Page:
On a Saturday in June 2018, Vaibhavi Kamat, then a rising senior at North Carolina State, took a seat at a busy table at Darbar Indian Cuisine, a restaurant in Manhattan. Soon, she was talking to Jaideep Rao, then a rising senior at the University of Mississippi.
Ms. Kamat and Mr. Rao had each traveled alone to New York City to be a part of a Konkani Youth Convention. The event brings together young people whose ancestry dates back to the city of Mangalore, in Southern India, for the sole purpose of getting them to know one another.
It seemed to work immediately for Ms. Kamat, now 25, and Mr. Rao, now 26, who quickly realized they had a lot of things in common, including growing up in the south and sharing a favorite fast-food chain, Cook Out.
“She was beautiful, and had less of a southern accent than I thought she would have,” said Mr. Rao. “She was also very easy to talk to, which is probably because we are a part of the same South Indian subculture.”
Ms. Kamat said, “He seemed very genuine and kind. Our conversation felt very natural, and it didn’t seem like either one of us was trying too hard.”
They exchanged numbers that day, and Mr. Rao began having visions of a long-distance romance with Ms. Kamat.
But then came Sunday.
“We left without seeing each other on Sunday,” said Ms. Kamat.
Mr. Rao was almost certain that Ms. Kamat would call as soon as she got home. But she didn’t, and when another week passed and she still hadn’t called him, his confidence began to fade.
When asked if at that point he thought Ms. Kamat would never call, Mr. Rao laughed nervously and said in a voice just above a whisper, “a little bit.”
“I knew we had good chemistry,” he added.
The following week, though, Ms. Kamat finally called and Mr. Rao breathed a sigh of relief.
“We spent the rest of the summer communicating mostly online, as I was away on a study abroad trip,” she said.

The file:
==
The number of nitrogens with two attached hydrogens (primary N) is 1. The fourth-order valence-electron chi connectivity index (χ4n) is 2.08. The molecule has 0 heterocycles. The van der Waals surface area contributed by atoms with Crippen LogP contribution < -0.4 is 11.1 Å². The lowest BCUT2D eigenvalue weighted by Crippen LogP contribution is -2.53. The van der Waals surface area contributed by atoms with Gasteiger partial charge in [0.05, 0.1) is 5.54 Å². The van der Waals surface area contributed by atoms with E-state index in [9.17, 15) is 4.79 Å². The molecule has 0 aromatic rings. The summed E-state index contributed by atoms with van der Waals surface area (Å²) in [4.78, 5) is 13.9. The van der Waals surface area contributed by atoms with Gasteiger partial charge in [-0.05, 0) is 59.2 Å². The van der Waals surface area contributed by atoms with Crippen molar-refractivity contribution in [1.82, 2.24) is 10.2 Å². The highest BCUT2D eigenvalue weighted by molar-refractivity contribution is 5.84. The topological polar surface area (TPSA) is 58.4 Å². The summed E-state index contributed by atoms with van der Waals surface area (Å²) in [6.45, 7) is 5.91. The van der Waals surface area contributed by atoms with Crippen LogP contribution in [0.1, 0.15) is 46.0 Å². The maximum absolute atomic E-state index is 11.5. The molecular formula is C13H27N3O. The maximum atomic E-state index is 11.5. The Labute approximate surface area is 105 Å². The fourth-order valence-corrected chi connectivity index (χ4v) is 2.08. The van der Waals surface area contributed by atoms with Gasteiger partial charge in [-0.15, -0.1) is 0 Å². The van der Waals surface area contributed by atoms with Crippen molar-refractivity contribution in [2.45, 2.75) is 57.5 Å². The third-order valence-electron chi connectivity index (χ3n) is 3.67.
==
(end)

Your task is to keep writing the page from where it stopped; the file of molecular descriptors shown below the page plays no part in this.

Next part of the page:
In September 2018, Ms. Kamat boarded a plane for Mississippi and spent a weekend with Mr. Rao on his university’s campus in Oxford. She was curious to meet the friends he had often talked about, which made Mr. Rao “very, very nervous,” he said.
But once she arrived and heard from his friends about what a great of guy he was, Mr. Rao’s nerves relaxed. And the fact that she even made the trip, he said, was an auspicious sign.
“Once she took that plane ride from North Carolina to come see me, I knew she was committed,” Mr. Rao said.
By 2020, both Mr. Rao and Ms. Kamat had graduated and moved to Texas; he to Dallas, and she to Ridgewood Park. Mr. Rao, who received a bachelor’s degree in civil engineering, is an associate civil engineer for TRC, a consulting, engineering and construction management firm in Arlington, Texas. Ms. Kamat earned a bachelor’s degree in nutrition and is a first-grade teacher at W.A. Martin Elementary School in Crandall, Texas.
On Apr. 17, 2021, Mr. Rao proposed at Fount, a café in Dallas. On Sept. 11, 2021, the couple and their families participated in a formal engagement ceremony, which incorporated Hindu rituals and traditions, at Ms. Kamat’s parents’ home in Apex, N.C.
The couple were married three months later, on Dec. 11, 2021, at the DFW Hindu Temple in Irving, Texas. Umanath Bhat, a Hindu priest, led the ceremony before 20 vaccinated guests. The day after their wedding, the bride and groom had brunch with their families at Mughlai Fine Indian Cuisine in Southlake, Texas.
“Our families have become extremely close since we began dating,” the groom said. “It’s as if each of us now belong to two families.”
Afterward, the newlyweds officially moved in together, into the groom’s apartment in Highland Park, Texas.